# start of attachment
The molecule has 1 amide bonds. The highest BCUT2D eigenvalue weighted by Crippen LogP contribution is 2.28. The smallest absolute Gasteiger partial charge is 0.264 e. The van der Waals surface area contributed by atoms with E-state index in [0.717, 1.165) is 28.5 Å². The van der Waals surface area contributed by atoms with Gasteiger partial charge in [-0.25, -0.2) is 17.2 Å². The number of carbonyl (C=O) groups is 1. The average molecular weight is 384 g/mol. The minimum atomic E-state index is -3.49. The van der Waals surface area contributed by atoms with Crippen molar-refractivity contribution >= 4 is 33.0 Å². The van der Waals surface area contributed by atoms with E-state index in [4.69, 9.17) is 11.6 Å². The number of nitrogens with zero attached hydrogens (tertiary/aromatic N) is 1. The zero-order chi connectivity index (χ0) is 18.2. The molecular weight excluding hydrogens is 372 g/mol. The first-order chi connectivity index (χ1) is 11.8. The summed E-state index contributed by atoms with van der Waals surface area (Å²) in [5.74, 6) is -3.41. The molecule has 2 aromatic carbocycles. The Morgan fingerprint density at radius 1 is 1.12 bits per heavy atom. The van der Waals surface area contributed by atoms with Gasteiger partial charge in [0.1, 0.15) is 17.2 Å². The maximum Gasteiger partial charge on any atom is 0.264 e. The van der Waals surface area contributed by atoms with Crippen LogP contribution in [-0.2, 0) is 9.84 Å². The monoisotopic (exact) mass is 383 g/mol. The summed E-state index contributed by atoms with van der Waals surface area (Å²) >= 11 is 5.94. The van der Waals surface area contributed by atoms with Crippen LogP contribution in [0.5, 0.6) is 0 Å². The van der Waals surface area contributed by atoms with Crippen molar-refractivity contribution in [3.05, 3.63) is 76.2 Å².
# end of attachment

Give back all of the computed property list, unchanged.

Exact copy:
The molecule has 1 amide bonds. The highest BCUT2D eigenvalue weighted by Crippen LogP contribution is 2.28. The smallest absolute Gasteiger partial charge is 0.264 e. The van der Waals surface area contributed by atoms with E-state index in [0.717, 1.165) is 28.5 Å². The van der Waals surface area contributed by atoms with Gasteiger partial charge in [-0.25, -0.2) is 17.2 Å². The number of carbonyl (C=O) groups is 1. The average molecular weight is 384 g/mol. The minimum atomic E-state index is -3.49. The van der Waals surface area contributed by atoms with Crippen molar-refractivity contribution >= 4 is 33.0 Å². The van der Waals surface area contributed by atoms with E-state index in [4.69, 9.17) is 11.6 Å². The number of nitrogens with zero attached hydrogens (tertiary/aromatic N) is 1. The zero-order chi connectivity index (χ0) is 18.2. The molecular weight excluding hydrogens is 372 g/mol. The first-order chi connectivity index (χ1) is 11.8. The summed E-state index contributed by atoms with van der Waals surface area (Å²) in [5.74, 6) is -3.41. The molecule has 2 aromatic carbocycles. The Morgan fingerprint density at radius 1 is 1.12 bits per heavy atom. The van der Waals surface area contributed by atoms with Gasteiger partial charge in [0.1, 0.15) is 17.2 Å². The maximum Gasteiger partial charge on any atom is 0.264 e. The van der Waals surface area contributed by atoms with Crippen LogP contribution in [-0.2, 0) is 9.84 Å². The monoisotopic (exact) mass is 383 g/mol. The summed E-state index contributed by atoms with van der Waals surface area (Å²) >= 11 is 5.94. The van der Waals surface area contributed by atoms with Crippen LogP contribution in [0.5, 0.6) is 0 Å². The van der Waals surface area contributed by atoms with Crippen molar-refractivity contribution in [3.05, 3.63) is 76.2 Å².